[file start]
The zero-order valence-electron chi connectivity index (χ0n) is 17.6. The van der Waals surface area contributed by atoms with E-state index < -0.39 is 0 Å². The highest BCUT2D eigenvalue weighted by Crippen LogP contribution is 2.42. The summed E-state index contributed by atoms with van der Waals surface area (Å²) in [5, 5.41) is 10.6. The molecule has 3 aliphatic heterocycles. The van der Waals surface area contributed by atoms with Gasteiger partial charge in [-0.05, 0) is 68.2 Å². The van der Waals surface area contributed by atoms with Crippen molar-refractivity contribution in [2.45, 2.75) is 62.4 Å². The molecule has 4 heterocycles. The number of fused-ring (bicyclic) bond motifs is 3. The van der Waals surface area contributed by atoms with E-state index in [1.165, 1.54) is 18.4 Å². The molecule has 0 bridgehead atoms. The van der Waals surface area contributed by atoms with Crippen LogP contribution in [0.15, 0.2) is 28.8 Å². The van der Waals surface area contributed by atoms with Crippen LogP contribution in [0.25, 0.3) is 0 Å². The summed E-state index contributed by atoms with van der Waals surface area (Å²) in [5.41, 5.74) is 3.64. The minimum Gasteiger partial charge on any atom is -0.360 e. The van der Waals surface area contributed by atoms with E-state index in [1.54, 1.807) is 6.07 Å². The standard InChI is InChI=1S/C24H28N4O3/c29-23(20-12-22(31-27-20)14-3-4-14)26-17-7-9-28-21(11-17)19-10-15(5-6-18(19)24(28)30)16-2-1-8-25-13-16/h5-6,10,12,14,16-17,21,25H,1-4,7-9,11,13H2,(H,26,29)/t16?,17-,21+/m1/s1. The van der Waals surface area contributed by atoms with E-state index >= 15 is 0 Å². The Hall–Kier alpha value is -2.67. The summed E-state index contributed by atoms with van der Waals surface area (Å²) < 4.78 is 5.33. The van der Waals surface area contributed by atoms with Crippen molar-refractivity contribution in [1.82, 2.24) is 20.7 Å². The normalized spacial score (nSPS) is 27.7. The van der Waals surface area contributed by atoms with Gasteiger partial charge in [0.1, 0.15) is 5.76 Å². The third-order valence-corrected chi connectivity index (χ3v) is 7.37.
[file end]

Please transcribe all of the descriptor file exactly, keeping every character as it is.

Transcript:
The zero-order valence-electron chi connectivity index (χ0n) is 17.6. The van der Waals surface area contributed by atoms with E-state index < -0.39 is 0 Å². The highest BCUT2D eigenvalue weighted by Crippen LogP contribution is 2.42. The summed E-state index contributed by atoms with van der Waals surface area (Å²) in [5, 5.41) is 10.6. The molecule has 3 aliphatic heterocycles. The van der Waals surface area contributed by atoms with Gasteiger partial charge in [-0.05, 0) is 68.2 Å². The van der Waals surface area contributed by atoms with Crippen molar-refractivity contribution in [2.45, 2.75) is 62.4 Å². The molecule has 4 heterocycles. The number of fused-ring (bicyclic) bond motifs is 3. The van der Waals surface area contributed by atoms with E-state index in [1.165, 1.54) is 18.4 Å². The molecule has 0 bridgehead atoms. The van der Waals surface area contributed by atoms with Crippen LogP contribution in [0.15, 0.2) is 28.8 Å². The van der Waals surface area contributed by atoms with Crippen LogP contribution in [0.25, 0.3) is 0 Å². The summed E-state index contributed by atoms with van der Waals surface area (Å²) in [5.41, 5.74) is 3.64. The minimum Gasteiger partial charge on any atom is -0.360 e. The van der Waals surface area contributed by atoms with E-state index in [1.54, 1.807) is 6.07 Å². The standard InChI is InChI=1S/C24H28N4O3/c29-23(20-12-22(31-27-20)14-3-4-14)26-17-7-9-28-21(11-17)19-10-15(5-6-18(19)24(28)30)16-2-1-8-25-13-16/h5-6,10,12,14,16-17,21,25H,1-4,7-9,11,13H2,(H,26,29)/t16?,17-,21+/m1/s1. The van der Waals surface area contributed by atoms with E-state index >= 15 is 0 Å². The Hall–Kier alpha value is -2.67. The summed E-state index contributed by atoms with van der Waals surface area (Å²) < 4.78 is 5.33. The van der Waals surface area contributed by atoms with Crippen molar-refractivity contribution in [1.82, 2.24) is 20.7 Å². The normalized spacial score (nSPS) is 27.7. The van der Waals surface area contributed by atoms with Gasteiger partial charge in [0.1, 0.15) is 5.76 Å². The third-order valence-corrected chi connectivity index (χ3v) is 7.37.